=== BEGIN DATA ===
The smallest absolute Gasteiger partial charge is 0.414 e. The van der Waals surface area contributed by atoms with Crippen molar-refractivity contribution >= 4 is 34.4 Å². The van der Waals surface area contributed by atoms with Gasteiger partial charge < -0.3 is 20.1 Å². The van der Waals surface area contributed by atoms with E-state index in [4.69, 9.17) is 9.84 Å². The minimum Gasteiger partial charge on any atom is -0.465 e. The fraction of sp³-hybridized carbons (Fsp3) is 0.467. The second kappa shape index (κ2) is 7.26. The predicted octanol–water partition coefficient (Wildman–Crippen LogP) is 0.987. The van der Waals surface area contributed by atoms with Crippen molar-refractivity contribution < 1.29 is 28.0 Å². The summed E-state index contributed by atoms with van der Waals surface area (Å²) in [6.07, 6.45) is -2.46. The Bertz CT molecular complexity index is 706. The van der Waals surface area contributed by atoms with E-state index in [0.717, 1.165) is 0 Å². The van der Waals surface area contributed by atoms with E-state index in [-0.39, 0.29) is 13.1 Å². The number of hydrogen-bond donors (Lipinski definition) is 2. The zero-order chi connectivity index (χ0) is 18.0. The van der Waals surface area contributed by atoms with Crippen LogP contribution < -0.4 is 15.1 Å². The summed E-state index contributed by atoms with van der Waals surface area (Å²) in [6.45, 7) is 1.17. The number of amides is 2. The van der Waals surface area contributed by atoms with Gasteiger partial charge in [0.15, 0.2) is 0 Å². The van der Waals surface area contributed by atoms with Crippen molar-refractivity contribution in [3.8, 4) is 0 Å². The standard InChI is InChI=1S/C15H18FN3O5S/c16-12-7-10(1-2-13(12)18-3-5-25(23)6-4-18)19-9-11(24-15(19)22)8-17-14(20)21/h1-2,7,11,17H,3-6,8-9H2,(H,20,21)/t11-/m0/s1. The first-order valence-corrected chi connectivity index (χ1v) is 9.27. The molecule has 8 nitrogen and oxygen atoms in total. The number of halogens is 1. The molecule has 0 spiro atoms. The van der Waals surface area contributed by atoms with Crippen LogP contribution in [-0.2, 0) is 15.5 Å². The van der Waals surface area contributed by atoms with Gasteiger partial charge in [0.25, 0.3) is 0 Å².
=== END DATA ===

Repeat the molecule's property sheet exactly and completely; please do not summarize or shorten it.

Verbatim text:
The smallest absolute Gasteiger partial charge is 0.414 e. The van der Waals surface area contributed by atoms with Crippen molar-refractivity contribution >= 4 is 34.4 Å². The van der Waals surface area contributed by atoms with Gasteiger partial charge < -0.3 is 20.1 Å². The van der Waals surface area contributed by atoms with E-state index in [4.69, 9.17) is 9.84 Å². The minimum Gasteiger partial charge on any atom is -0.465 e. The fraction of sp³-hybridized carbons (Fsp3) is 0.467. The second kappa shape index (κ2) is 7.26. The predicted octanol–water partition coefficient (Wildman–Crippen LogP) is 0.987. The van der Waals surface area contributed by atoms with Crippen molar-refractivity contribution < 1.29 is 28.0 Å². The summed E-state index contributed by atoms with van der Waals surface area (Å²) in [6.07, 6.45) is -2.46. The Bertz CT molecular complexity index is 706. The van der Waals surface area contributed by atoms with E-state index in [0.717, 1.165) is 0 Å². The van der Waals surface area contributed by atoms with E-state index in [-0.39, 0.29) is 13.1 Å². The number of hydrogen-bond donors (Lipinski definition) is 2. The zero-order chi connectivity index (χ0) is 18.0. The van der Waals surface area contributed by atoms with Crippen LogP contribution < -0.4 is 15.1 Å². The summed E-state index contributed by atoms with van der Waals surface area (Å²) in [6.45, 7) is 1.17. The number of amides is 2. The van der Waals surface area contributed by atoms with Gasteiger partial charge in [0.15, 0.2) is 0 Å². The van der Waals surface area contributed by atoms with Crippen molar-refractivity contribution in [3.8, 4) is 0 Å². The standard InChI is InChI=1S/C15H18FN3O5S/c16-12-7-10(1-2-13(12)18-3-5-25(23)6-4-18)19-9-11(24-15(19)22)8-17-14(20)21/h1-2,7,11,17H,3-6,8-9H2,(H,20,21)/t11-/m0/s1. The first-order valence-corrected chi connectivity index (χ1v) is 9.27. The molecule has 8 nitrogen and oxygen atoms in total. The number of halogens is 1. The molecule has 0 spiro atoms. The van der Waals surface area contributed by atoms with Crippen LogP contribution in [-0.2, 0) is 15.5 Å². The van der Waals surface area contributed by atoms with Gasteiger partial charge in [0.25, 0.3) is 0 Å².